Scientists have found the “immortal” cancer culture age in 10,000 years

Scientists have found the “immortal” cancer culture age in 10,000 years

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Scientists have found that under certain conditions, cancer can survive for tens of thousands of years, despite the accumulation of mutations in two million.

British and American biologists have found the body of dogs distinctive culture “contagious” cancer cells, whose age exceeds 11,000 years, making them the oldest “body” in the world, according to an article published in the journal Science .

“Genome of these cells has shown us that, under certain conditions, cancer can survive for tens of thousands of years, despite the accumulation of mutations in two million. These cells spent most of their” life “in an isolated group of dogs and spread across the world only in the last 500 years together Dogs, which people took with them during the era of great geographical discoveries, “- said Elizabeth Murchison from Cambridge University (UK).

Murchison and her colleagues discovered this amazing type of cancer by studying one of the common diseases of dogs – an infectious venereal sarcoma (CTVT). This malignant tumor cells which are infected dogs during mating or through close contact with each other, which can disappear from the body within a few months.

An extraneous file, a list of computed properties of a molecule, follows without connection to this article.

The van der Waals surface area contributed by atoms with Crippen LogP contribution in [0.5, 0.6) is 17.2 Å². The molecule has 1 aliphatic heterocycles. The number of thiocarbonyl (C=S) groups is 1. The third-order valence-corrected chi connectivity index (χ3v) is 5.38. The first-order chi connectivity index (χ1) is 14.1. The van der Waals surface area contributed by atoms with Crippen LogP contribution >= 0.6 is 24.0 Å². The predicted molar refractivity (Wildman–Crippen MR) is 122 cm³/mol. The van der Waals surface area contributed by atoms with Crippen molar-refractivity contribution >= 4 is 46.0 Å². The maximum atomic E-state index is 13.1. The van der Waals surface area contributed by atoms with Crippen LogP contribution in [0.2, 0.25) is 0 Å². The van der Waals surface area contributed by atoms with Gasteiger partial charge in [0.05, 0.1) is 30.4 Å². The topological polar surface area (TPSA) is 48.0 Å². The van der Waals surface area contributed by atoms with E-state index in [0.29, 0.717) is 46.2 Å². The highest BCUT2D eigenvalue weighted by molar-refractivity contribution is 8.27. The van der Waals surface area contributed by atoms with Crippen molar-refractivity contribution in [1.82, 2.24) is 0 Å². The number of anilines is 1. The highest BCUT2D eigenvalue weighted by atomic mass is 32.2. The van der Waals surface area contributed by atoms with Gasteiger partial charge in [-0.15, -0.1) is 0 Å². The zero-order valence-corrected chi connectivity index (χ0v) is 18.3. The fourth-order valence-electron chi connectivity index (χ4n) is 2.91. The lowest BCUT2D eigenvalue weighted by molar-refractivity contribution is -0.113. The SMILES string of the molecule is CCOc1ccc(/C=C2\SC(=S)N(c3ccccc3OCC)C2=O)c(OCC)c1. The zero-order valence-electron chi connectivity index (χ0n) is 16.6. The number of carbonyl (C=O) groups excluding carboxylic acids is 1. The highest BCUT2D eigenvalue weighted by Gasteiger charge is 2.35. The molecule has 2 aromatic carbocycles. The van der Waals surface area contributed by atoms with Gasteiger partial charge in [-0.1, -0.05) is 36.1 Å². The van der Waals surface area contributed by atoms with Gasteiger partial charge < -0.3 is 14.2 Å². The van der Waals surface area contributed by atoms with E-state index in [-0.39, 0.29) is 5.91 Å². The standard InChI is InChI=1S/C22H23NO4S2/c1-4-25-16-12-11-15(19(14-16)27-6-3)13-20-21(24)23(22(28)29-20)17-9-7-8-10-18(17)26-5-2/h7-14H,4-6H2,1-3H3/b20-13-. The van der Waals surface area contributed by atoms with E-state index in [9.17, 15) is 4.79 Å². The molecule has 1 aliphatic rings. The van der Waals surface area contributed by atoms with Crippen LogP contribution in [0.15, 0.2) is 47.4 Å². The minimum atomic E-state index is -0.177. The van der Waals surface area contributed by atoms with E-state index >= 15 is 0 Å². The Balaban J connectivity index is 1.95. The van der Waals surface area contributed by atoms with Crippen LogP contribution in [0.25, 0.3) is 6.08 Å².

It was opened in 1876 by Russian veterinarian Mstislav Novinsky and in subsequent years, scientists have repeatedly suggested that all known CTVT lines have been around for hundreds of years. Group Murchison confirmed this view, calculate the exact “age” and found progenitor cells sarcoma.

The authors have decoded the DNA of two strains CTVT, whose cells were extracted from the body of the Australian pooch and cocker spaniel from Brazil, and compared them with each other. It appeared that the culture of cancer were very close to each other and descended from a common “ancestor”.

Biologists have tried to find it by comparing the DNA of cancer cells with the genomes of more than a thousand dogs living in different corners of the world. It turned out that grandparent CTVT culture appeared about 11,000 years ago, before the advent of all dog breeds, and its support was like a Siberian husky or Alaskan Malamute.

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